Test-driven development (TDD) is very popular at the moment. The basic idea is to code a series of test all of which fail, and then address the failures.

My approach is also incremental, but works in the opposite way. I like to get something working, and then add something else and get that working, and keep adding layers until the code does what is required.

It’s basically a cycle of write, test, fix, write, test, etc.

But the idea is that you are adding layers of functionality, and building on success.

Some of the additions are so simple that they SHOULD work fine, but I just do them and verify that they do.

The opposite approach would be to write a large amount of code and then test and debug it. But if we did that, the bug could be ANYWHERE!

When I started programming we were writing batch programs, and we had limited time on terminals. So we would write the code at our desks, and then get access to a terminal to enter it. Then we would run it (or get an Operator to run it for us) and we would take the output (report) back to our desks to debug.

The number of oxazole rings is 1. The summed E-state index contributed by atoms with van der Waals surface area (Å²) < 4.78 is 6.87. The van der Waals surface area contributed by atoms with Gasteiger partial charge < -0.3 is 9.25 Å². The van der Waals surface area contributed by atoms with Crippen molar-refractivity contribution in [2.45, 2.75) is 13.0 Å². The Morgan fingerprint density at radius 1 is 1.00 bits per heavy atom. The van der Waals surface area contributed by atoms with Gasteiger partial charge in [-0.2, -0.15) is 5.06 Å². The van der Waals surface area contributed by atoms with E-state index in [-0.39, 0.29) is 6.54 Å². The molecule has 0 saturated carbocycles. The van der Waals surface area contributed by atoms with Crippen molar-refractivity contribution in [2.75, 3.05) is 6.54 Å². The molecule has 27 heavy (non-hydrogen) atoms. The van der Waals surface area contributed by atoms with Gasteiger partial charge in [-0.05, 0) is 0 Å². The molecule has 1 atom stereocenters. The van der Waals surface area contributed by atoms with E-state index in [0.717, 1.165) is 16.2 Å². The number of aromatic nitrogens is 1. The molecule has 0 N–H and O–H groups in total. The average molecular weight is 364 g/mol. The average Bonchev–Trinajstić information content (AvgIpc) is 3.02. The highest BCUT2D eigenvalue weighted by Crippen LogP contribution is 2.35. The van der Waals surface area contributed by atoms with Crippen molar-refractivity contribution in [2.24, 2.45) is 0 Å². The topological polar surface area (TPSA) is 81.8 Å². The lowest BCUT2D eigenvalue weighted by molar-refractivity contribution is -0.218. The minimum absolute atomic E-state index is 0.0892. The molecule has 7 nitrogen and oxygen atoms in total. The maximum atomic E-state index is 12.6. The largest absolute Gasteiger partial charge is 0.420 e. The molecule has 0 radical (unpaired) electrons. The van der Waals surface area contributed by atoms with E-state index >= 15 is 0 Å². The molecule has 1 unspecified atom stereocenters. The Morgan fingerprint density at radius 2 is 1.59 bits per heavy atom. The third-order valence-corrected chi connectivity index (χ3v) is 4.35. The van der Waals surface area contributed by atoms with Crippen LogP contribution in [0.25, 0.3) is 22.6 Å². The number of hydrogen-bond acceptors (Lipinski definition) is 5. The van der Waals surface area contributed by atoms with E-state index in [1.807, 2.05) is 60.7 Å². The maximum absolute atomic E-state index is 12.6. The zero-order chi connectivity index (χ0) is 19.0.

That approach make no sense these days now that we have IDEs, debuggers, etc.

I should point out that I don’t think anyone else refers to this as “layering”, but for me the word conveys the idea of building layers of functionality which are demonstrably working.


The COVID program holds 14 statistics for 3 counties plus the same for the world. It displays these statistics on six screens which the user can scroll though.  But as I built it up, at one stage it was able to hold and display three statistics for one country.  And before that it was able to display the raw results from a HTTP request. And before that, it was just able to display that it had managed to make a Wi-Fi connection to the router.


It is either arrogant or foolhardy to think that you can write substantial amounts of bug-free code. The best approach is to write small incremental pieces of functionality, proving that it is working correctly each step along the way